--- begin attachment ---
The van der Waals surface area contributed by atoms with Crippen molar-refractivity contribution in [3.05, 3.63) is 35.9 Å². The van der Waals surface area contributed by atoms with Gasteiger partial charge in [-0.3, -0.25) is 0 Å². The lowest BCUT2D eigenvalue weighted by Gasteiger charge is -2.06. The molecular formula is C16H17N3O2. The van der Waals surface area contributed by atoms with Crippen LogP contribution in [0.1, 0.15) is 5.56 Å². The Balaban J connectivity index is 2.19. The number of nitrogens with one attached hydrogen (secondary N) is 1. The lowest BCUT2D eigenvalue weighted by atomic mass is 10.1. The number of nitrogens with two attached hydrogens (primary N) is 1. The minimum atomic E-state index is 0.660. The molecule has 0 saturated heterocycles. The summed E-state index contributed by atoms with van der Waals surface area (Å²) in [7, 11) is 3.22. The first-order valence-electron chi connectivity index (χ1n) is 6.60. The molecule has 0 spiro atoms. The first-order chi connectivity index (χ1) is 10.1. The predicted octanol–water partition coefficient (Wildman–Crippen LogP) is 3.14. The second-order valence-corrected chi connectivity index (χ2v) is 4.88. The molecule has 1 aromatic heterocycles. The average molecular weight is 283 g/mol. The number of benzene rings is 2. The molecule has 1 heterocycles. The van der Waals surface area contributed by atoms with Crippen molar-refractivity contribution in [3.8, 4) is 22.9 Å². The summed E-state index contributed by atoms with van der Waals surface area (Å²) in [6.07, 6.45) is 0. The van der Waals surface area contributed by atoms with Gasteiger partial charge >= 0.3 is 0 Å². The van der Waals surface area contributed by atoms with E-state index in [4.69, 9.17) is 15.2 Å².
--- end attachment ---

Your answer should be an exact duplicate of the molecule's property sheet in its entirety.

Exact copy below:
The van der Waals surface area contributed by atoms with Crippen molar-refractivity contribution in [3.05, 3.63) is 35.9 Å². The van der Waals surface area contributed by atoms with Gasteiger partial charge in [-0.3, -0.25) is 0 Å². The lowest BCUT2D eigenvalue weighted by Gasteiger charge is -2.06. The molecular formula is C16H17N3O2. The van der Waals surface area contributed by atoms with Crippen LogP contribution in [0.1, 0.15) is 5.56 Å². The Balaban J connectivity index is 2.19. The number of nitrogens with one attached hydrogen (secondary N) is 1. The lowest BCUT2D eigenvalue weighted by atomic mass is 10.1. The number of nitrogens with two attached hydrogens (primary N) is 1. The minimum atomic E-state index is 0.660. The molecule has 0 saturated heterocycles. The summed E-state index contributed by atoms with van der Waals surface area (Å²) in [7, 11) is 3.22. The first-order valence-electron chi connectivity index (χ1n) is 6.60. The molecule has 0 spiro atoms. The first-order chi connectivity index (χ1) is 10.1. The predicted octanol–water partition coefficient (Wildman–Crippen LogP) is 3.14. The second-order valence-corrected chi connectivity index (χ2v) is 4.88. The molecule has 1 aromatic heterocycles. The average molecular weight is 283 g/mol. The number of benzene rings is 2. The molecule has 1 heterocycles. The van der Waals surface area contributed by atoms with Crippen molar-refractivity contribution in [3.8, 4) is 22.9 Å². The summed E-state index contributed by atoms with van der Waals surface area (Å²) in [6.07, 6.45) is 0. The van der Waals surface area contributed by atoms with Gasteiger partial charge >= 0.3 is 0 Å². The van der Waals surface area contributed by atoms with E-state index in [4.69, 9.17) is 15.2 Å².